Dr. Joaquin Ruiz - Geochemist
Download PDF
I was born in Mexico City, Mexico in 1951, and I have one brother who is ten years younger than me. My father is from Spain. My mother is from New York City, but her parents were from Austria. Neither of my parents ever finished high school, but there was always an admiration for music and art around our house; however, there didnít seem to be anything to do with science. I found science to be very satisfying because it was a way of understanding the world around me. Being very curious about why things happen as they do, studying science was perfect for me.

In Mexico City where I attended two bilingual private schools until the ninth grade. For high school I went to a Jesuit military school. I was undecided about what I should do when I finished high school, at that time being equally interested in both philosophy and chemistry. I took a job as a truck driver in my fatherís business, hoping to use the time to consider my options. In 1970, I entered the Universidad Nacional Autůnoma de Mexico in Mexico City as a chemical engineering student.

Chemistry opened up a whole new way of exploring the world, enabling me to understand it from a different level. I found that many of the professors in the chemistry department were rigorous and competent, possessing a profound love for the discipline they had chosen. Seeing the love that these professors had for chemistry, and the beauty of the material itself, I changed my major to chemistry after just one year as a chemical engineering student. In 1974, I received my Bachelor of Science degree in chemistry.

Though I had a degree in chemistry, I didnít know exactly which direction to go when I graduated. I stayed in Mexico City and taught high school for a couple of years. Teaching high school students was a very rewarding experience, but I felt that I had to continue my education. I wanted to probe more into the depths that chemistry had to offer; and I knew that more schooling would need to be in my future to better prepare myself to be a scientist. When a cousin of mine, Sonia Lombardo asked met to help her carbon-14 date some of the pyramids in Cacaxtla, Mexico for part of her doctoral thesis, I discovered my true calling. Using chemistry to find out the age of something was a fascinating notion to me. In 1978, I was admitted into the University of Michigan where I eventually earned both a masterís degree and a Ph.D. in geochemistry.

After I received my Ph.D. I was lucky enough to find a job right away as an assistant professor at the University of Miami. Then in 1983, I accepted a position at The University of Arizona in the Geosciences Department, where I am a full professor of geochemistry. I also served as head of the department; and in 2000, I was appointed Dean of the College of Science. As head of the department I made decisions that determined the direction the department would take in the future. I am very interested in higher education, and I want to open more opportunities for all students to get a good education in the geosciences. As a research professor my duties are completely different. In addition to teaching a variety of both undergraduate and graduate courses, I also direct a research operation where I oversee the research of postdoctoral and graduate students.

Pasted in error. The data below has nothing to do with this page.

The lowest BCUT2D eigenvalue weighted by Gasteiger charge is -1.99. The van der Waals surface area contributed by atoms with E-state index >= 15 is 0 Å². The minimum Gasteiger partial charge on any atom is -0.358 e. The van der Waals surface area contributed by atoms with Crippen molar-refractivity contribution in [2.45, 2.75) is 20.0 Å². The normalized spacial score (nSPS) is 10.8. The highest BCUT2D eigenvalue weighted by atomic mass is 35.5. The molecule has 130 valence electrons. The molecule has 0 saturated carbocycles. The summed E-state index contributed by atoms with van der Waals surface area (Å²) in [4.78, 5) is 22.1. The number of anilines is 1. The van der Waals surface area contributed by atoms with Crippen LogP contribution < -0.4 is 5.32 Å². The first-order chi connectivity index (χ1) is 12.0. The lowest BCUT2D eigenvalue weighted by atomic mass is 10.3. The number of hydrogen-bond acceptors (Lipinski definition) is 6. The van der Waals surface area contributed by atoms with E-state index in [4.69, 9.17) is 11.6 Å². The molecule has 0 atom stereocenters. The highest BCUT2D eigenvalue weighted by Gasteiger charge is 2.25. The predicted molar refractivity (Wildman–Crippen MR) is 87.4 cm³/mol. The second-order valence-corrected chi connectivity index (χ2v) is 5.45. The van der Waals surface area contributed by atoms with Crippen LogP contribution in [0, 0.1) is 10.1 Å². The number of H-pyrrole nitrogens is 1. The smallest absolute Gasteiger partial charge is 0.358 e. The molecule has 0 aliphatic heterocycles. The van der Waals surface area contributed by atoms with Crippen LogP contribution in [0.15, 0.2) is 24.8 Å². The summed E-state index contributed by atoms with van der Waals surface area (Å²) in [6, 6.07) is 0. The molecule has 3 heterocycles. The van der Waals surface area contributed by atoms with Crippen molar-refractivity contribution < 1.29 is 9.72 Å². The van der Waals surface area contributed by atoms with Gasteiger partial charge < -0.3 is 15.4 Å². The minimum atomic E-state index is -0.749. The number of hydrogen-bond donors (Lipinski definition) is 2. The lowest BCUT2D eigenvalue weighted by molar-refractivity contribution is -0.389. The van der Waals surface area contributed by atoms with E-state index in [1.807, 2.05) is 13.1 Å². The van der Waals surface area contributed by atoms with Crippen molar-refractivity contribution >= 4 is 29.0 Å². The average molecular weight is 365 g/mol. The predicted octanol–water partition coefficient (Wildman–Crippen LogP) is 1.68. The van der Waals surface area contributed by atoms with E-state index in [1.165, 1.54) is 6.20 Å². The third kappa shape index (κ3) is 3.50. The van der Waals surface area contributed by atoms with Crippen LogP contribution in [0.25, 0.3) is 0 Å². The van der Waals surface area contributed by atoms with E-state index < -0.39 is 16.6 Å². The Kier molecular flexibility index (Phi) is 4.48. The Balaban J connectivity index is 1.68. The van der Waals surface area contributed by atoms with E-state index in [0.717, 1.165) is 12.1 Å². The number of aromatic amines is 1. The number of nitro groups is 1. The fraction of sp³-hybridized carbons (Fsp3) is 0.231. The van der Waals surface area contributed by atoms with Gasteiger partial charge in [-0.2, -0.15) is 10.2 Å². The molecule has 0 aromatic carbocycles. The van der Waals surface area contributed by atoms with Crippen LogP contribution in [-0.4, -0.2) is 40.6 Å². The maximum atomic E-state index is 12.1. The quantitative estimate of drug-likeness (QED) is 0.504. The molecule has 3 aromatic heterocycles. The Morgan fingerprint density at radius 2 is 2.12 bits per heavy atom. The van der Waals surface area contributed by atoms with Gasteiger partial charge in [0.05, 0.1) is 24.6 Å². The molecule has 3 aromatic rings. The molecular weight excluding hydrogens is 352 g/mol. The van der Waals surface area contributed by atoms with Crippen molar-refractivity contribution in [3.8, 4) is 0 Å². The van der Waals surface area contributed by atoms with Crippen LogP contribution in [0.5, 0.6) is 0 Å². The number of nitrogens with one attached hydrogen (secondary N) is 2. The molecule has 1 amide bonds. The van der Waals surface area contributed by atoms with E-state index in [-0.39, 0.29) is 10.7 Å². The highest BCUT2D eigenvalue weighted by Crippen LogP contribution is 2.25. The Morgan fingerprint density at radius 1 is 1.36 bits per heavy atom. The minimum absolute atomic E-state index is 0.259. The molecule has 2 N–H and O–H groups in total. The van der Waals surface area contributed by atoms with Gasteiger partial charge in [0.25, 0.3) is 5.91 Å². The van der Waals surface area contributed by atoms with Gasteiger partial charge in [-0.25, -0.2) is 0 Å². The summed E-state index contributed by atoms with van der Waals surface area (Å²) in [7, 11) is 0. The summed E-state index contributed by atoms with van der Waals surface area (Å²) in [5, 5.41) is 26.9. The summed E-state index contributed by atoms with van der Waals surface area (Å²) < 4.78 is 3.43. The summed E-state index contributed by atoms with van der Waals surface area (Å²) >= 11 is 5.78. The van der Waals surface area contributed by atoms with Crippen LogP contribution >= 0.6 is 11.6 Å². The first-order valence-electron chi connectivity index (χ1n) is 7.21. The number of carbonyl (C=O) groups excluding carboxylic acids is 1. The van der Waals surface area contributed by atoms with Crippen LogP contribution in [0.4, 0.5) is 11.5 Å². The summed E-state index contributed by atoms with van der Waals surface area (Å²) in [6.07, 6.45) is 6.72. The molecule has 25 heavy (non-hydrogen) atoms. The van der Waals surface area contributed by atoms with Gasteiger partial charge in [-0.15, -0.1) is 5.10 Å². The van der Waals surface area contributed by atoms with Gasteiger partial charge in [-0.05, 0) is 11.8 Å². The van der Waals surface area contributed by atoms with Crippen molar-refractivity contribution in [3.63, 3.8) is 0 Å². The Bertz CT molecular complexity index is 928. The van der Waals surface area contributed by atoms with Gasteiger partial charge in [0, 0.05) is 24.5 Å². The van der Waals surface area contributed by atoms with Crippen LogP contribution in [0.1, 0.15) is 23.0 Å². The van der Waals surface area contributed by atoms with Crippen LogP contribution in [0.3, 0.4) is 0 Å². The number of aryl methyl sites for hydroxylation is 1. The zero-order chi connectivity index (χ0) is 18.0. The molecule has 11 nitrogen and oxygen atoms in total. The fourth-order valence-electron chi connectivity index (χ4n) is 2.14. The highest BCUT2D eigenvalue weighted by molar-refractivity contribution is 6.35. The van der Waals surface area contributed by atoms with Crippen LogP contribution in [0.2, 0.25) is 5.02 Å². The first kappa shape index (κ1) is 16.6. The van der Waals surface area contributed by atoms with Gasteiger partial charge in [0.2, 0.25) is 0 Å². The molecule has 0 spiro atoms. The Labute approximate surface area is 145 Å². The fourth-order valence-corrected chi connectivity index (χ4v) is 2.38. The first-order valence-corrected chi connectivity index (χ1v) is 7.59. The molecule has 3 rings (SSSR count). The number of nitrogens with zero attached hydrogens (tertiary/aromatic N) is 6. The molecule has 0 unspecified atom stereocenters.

Of course, a geologistís laboratory is the world, and I have had the opportunity to travel extensively as I have carried out my research. We are very interested in how the earth acts chemically. The chemistry behind the eruption of a volcano is certainly interesting, and understanding it could help us save lives and property. We are also interested in how the earth evolved chemically. Specifically, my research delves into why certain deposits of elements are accumulated in particular places on the earth. For example, in Arizona there is a high abundance of copper that you just donít find in other places. What interests me most is when these deposits were formed over the course of the earthís evolution, and I use chemistry to determine the age of rocks and materials near these deposits.

I think it is important to try and make a difference in the world, and I feel the only way to do this is to excel at what one does. Try to do something that has social impact, and push yourself to do well. Remember that what you do affects others, so try to do something that will enhance the well being of all of those around you.



Home | About SACNAS | National Conference | Advertisers | Biography Project |
Job Opportunities | Membership | Student Programs | Sponsors | Contact Us